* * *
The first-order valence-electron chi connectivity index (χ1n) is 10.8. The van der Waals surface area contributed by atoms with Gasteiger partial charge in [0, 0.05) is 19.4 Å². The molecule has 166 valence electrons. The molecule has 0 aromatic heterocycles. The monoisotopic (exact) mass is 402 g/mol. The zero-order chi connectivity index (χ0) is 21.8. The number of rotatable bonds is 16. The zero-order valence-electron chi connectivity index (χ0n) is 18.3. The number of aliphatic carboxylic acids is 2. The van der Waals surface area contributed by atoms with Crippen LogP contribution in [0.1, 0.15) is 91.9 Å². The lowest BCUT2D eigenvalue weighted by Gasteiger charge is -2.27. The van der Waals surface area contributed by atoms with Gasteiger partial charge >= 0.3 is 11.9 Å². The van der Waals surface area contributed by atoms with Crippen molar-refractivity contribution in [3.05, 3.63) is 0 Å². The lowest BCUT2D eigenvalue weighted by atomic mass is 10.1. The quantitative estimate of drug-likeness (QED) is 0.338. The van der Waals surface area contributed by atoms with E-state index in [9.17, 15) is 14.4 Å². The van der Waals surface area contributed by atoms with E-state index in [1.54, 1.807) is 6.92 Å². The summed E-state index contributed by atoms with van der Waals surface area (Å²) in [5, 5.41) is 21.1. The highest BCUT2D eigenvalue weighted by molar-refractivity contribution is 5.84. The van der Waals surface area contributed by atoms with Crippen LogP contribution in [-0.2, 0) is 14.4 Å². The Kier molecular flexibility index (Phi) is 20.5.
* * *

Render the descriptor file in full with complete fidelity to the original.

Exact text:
The first-order valence-electron chi connectivity index (χ1n) is 10.8. The van der Waals surface area contributed by atoms with Gasteiger partial charge in [0, 0.05) is 19.4 Å². The molecule has 166 valence electrons. The molecule has 0 aromatic heterocycles. The monoisotopic (exact) mass is 402 g/mol. The zero-order chi connectivity index (χ0) is 21.8. The number of rotatable bonds is 16. The zero-order valence-electron chi connectivity index (χ0n) is 18.3. The number of aliphatic carboxylic acids is 2. The van der Waals surface area contributed by atoms with Crippen LogP contribution in [0.1, 0.15) is 91.9 Å². The lowest BCUT2D eigenvalue weighted by Gasteiger charge is -2.27. The van der Waals surface area contributed by atoms with Gasteiger partial charge >= 0.3 is 11.9 Å². The van der Waals surface area contributed by atoms with Crippen molar-refractivity contribution in [3.05, 3.63) is 0 Å². The lowest BCUT2D eigenvalue weighted by atomic mass is 10.1. The quantitative estimate of drug-likeness (QED) is 0.338. The van der Waals surface area contributed by atoms with E-state index in [9.17, 15) is 14.4 Å². The van der Waals surface area contributed by atoms with E-state index in [1.54, 1.807) is 6.92 Å². The summed E-state index contributed by atoms with van der Waals surface area (Å²) in [5, 5.41) is 21.1. The highest BCUT2D eigenvalue weighted by molar-refractivity contribution is 5.84. The van der Waals surface area contributed by atoms with Crippen LogP contribution in [-0.2, 0) is 14.4 Å². The Kier molecular flexibility index (Phi) is 20.5.